Are parents best placed to decide what is right for their children?
Mr Justice Bodey sitting at the High Court in London was, in December 2012, given the task of making the decision as to whether a seven year old boy, Neon Roberts, who has suffering from medulloblastoma (a brain tumour), should undergo radiotherapy or not.
Arguments were put forward by the legal team acting on behalf of Neon’s mother, Sally Roberts, that extra time should be granted before a Judgment was made in this case to enable her to seek experts in alternative treatments including immunotherapy, born neutron capture therapy, photo-dynamic therapy and hyperbaric oxygen therapy. Mrs Roberts dismissed her legal team part way through the High Court Hearing.
Mrs Roberts had wanted to call evidence from various alternative medical practitioners regarding the treatments they would be able to offer her son, Neon, but her application to adjourn the case until the new year was refused by Mr Justice Bodey as he ruled that any further delays to treatment would be detrimental to Neon and not in his best interests.
The Court was informed that doctors wished to start radiotherapy no later than 16th January 2013 and, ideally, by 9th January 2013.
The unnamed hospital trust that is treating Neon submitted that without the use of radiotherapy treatment the tumour will recur and Neon, who is a twin, will die. NHS Barrister, Eleanor Gray QC said “radiotherapy has been the norm for medulloblastoma patients since the 1950s and before that all patients died”.
The child’s father, Ben Roberts, from whom Mrs Roberts is separated was in support of the NHS view and believed that Neon should commence radiotherapy as soon as possible and was anxious that an Order for radiotherapy be made during the week commencing 17th December 2012.
Earlier during December 2012 Mrs Roberts had disappeared from her home in Tiverton with Neon for four days, sparking a national police hunt for them both.
Mrs Roberts was extremely concerned that it was not in Neon’s best interests to be treated by radiotherapy and it was submitted that her position in the litigation was principled, reasonable and in the best interests of Neon. Evidence of risks of significantly lowered IQs in those who undergo radiotherapy and chemotherapy, as opposed to chemotherapy alone, were highlighted by her legal team whilst they were still instructed by her.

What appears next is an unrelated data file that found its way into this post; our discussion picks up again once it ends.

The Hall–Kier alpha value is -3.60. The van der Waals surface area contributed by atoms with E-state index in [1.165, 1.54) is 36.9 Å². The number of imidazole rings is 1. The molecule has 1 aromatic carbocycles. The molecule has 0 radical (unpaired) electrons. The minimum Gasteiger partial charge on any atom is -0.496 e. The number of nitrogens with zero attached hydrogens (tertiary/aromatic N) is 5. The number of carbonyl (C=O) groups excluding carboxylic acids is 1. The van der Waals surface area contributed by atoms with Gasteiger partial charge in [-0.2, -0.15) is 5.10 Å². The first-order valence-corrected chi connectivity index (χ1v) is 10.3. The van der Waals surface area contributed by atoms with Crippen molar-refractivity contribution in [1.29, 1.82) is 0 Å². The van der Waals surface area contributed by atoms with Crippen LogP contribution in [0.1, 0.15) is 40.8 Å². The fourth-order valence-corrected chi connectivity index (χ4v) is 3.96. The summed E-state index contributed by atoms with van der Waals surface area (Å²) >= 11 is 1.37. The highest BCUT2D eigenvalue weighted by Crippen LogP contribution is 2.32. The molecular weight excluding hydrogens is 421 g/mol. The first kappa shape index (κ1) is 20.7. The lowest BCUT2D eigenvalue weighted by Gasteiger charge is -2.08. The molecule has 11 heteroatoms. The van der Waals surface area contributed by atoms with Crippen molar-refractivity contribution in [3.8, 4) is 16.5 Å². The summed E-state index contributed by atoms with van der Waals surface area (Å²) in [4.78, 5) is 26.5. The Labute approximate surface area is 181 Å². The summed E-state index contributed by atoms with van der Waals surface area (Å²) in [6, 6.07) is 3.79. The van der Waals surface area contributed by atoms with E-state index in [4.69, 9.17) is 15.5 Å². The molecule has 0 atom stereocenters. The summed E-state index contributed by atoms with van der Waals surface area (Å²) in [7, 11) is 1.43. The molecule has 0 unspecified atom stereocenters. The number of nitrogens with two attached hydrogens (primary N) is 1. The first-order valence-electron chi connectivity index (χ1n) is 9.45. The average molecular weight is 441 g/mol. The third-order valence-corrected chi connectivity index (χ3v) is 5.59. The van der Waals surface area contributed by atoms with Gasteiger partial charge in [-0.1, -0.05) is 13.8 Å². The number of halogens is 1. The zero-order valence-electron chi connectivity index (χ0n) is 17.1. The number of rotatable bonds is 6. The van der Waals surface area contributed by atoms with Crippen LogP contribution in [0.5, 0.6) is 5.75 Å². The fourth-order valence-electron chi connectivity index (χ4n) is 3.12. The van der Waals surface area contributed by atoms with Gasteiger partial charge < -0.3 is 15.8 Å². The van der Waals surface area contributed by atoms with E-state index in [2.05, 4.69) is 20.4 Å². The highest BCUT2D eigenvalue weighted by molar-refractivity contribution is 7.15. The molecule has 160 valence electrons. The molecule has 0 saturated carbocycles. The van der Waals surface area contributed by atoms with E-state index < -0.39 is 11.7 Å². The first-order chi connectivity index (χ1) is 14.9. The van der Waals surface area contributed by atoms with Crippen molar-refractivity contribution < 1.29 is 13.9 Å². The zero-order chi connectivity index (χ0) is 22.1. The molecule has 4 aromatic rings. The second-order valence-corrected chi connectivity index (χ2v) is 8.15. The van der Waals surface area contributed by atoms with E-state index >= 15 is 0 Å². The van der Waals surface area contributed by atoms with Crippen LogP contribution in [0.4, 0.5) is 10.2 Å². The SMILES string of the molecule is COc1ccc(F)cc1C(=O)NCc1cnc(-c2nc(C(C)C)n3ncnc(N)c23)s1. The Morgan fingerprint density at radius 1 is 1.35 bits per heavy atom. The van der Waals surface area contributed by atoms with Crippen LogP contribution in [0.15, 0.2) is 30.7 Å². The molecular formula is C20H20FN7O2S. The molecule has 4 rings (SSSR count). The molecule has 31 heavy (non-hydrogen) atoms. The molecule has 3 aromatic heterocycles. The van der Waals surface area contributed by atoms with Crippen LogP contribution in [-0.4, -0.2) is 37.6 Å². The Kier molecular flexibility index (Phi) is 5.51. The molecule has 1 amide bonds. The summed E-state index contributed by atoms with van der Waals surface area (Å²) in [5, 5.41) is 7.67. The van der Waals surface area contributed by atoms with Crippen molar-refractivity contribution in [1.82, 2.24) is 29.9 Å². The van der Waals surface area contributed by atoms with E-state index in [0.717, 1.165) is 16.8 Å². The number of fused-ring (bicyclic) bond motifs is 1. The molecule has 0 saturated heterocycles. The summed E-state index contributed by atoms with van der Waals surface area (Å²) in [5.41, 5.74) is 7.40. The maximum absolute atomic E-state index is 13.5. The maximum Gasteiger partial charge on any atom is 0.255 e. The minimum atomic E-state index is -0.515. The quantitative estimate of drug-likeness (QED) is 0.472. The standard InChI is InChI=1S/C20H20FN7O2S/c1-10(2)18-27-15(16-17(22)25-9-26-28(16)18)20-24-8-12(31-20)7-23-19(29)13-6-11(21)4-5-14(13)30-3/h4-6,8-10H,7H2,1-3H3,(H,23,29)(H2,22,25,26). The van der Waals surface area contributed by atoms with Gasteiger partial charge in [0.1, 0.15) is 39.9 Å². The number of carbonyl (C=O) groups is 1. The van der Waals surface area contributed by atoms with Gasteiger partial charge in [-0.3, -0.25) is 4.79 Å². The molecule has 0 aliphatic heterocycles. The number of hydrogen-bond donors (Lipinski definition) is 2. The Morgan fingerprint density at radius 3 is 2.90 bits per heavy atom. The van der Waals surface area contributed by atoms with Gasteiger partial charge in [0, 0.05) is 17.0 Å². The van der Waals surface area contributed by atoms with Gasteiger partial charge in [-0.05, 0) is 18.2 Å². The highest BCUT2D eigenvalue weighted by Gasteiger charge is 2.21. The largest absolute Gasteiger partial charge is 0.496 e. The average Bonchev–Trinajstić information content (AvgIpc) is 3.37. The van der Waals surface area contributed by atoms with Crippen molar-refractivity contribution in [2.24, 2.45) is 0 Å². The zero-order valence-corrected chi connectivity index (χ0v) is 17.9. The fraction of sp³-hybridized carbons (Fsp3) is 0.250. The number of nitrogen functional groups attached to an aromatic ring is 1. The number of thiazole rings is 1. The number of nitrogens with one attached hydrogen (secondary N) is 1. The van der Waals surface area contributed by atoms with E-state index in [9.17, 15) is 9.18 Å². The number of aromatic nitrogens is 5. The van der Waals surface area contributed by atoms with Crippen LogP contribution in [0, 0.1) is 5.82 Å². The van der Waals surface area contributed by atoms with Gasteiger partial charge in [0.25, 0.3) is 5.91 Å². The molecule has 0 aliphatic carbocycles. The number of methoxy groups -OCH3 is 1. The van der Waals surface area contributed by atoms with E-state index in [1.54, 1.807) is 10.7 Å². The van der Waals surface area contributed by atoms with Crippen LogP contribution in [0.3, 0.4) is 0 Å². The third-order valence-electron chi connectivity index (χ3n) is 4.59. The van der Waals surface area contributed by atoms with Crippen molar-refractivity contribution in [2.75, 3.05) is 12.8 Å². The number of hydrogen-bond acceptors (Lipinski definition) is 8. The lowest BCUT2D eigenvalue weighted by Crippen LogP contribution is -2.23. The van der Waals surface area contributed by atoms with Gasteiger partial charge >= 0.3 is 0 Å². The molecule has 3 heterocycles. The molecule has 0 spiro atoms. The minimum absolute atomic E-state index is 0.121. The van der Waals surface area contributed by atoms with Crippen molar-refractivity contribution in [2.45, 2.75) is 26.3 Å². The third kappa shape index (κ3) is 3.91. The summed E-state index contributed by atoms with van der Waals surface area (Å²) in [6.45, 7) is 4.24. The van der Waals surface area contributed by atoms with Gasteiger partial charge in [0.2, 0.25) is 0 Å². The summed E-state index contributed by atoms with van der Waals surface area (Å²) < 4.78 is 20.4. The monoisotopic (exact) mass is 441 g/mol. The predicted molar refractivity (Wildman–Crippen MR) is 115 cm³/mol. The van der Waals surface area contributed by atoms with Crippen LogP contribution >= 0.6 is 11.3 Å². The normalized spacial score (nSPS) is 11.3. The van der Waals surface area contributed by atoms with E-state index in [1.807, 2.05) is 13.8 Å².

However, one of the expert doctors who was cross-examined in Court stated that while there can be serious side-effects to the therapy, things can be done to mitigate this.
Any request for further delays to the commencement of radiotherapy for Neon were opposed by Counsel for the hospital trust, particularly due to the fact that it was clear that at least one of the four private practitioners provided by Mrs Roberts “was not familiar or remotely expert” in the treatment of medulloblastoma. The doctor referred to had spelt the condition incorrectly and the description he gave of the illness appeared to have come either from the internet or newspaper cuttings.
Another of the doctors whose details were provided was not GMC registered and none of them was on the specialist GMC register, which meant it was extremely improbable that they were specialists in paediatric oncology (cancer treatment).
In addition, it was unlikely that any alternate forms of therapy or treatment for Neon would be funded on the NHS.
Without the treatment recommended by the NHS the Court heard that it was probably that Neon would die within three months.
Having heard the evidence and submissions put to him, Mr Justice Bodey ruled that Neon should undergo radiotherapy and it has now been reported in this press that this commenced on 10th January 2013 and sources have said this is going very well.